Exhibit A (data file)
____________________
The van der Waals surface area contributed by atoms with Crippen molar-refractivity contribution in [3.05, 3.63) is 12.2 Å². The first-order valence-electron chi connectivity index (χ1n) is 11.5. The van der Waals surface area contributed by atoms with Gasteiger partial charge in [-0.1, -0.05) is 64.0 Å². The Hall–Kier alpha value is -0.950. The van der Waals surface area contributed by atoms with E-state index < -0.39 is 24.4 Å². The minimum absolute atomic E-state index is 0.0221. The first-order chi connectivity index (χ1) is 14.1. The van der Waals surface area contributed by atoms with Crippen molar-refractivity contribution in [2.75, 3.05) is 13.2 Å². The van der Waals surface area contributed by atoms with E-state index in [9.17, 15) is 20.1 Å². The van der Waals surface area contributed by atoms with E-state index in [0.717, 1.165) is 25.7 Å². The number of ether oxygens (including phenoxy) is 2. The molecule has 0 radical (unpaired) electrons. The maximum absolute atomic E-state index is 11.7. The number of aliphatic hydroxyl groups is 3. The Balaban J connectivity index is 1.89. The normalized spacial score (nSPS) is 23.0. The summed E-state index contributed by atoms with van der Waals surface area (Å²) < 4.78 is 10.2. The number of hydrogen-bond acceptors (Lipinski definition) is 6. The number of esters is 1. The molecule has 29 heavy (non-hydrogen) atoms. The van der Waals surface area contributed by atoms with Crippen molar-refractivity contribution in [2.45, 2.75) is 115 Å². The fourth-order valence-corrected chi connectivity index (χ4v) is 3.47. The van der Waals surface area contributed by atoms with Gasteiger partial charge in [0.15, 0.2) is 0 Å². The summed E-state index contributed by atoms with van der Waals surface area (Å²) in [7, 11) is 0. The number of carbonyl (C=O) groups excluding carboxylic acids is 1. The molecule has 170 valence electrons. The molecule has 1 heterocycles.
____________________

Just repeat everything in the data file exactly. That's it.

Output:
The van der Waals surface area contributed by atoms with Crippen molar-refractivity contribution in [3.05, 3.63) is 12.2 Å². The first-order valence-electron chi connectivity index (χ1n) is 11.5. The van der Waals surface area contributed by atoms with Gasteiger partial charge in [-0.1, -0.05) is 64.0 Å². The Hall–Kier alpha value is -0.950. The van der Waals surface area contributed by atoms with E-state index < -0.39 is 24.4 Å². The minimum absolute atomic E-state index is 0.0221. The first-order chi connectivity index (χ1) is 14.1. The van der Waals surface area contributed by atoms with Crippen molar-refractivity contribution in [2.75, 3.05) is 13.2 Å². The van der Waals surface area contributed by atoms with E-state index in [9.17, 15) is 20.1 Å². The van der Waals surface area contributed by atoms with E-state index in [0.717, 1.165) is 25.7 Å². The number of ether oxygens (including phenoxy) is 2. The molecule has 0 radical (unpaired) electrons. The maximum absolute atomic E-state index is 11.7. The number of aliphatic hydroxyl groups is 3. The Balaban J connectivity index is 1.89. The normalized spacial score (nSPS) is 23.0. The summed E-state index contributed by atoms with van der Waals surface area (Å²) < 4.78 is 10.2. The number of hydrogen-bond acceptors (Lipinski definition) is 6. The number of esters is 1. The molecule has 29 heavy (non-hydrogen) atoms. The van der Waals surface area contributed by atoms with Crippen molar-refractivity contribution in [2.45, 2.75) is 115 Å². The fourth-order valence-corrected chi connectivity index (χ4v) is 3.47. The van der Waals surface area contributed by atoms with Gasteiger partial charge in [0.15, 0.2) is 0 Å². The summed E-state index contributed by atoms with van der Waals surface area (Å²) in [7, 11) is 0. The number of carbonyl (C=O) groups excluding carboxylic acids is 1. The molecule has 170 valence electrons. The molecule has 1 heterocycles.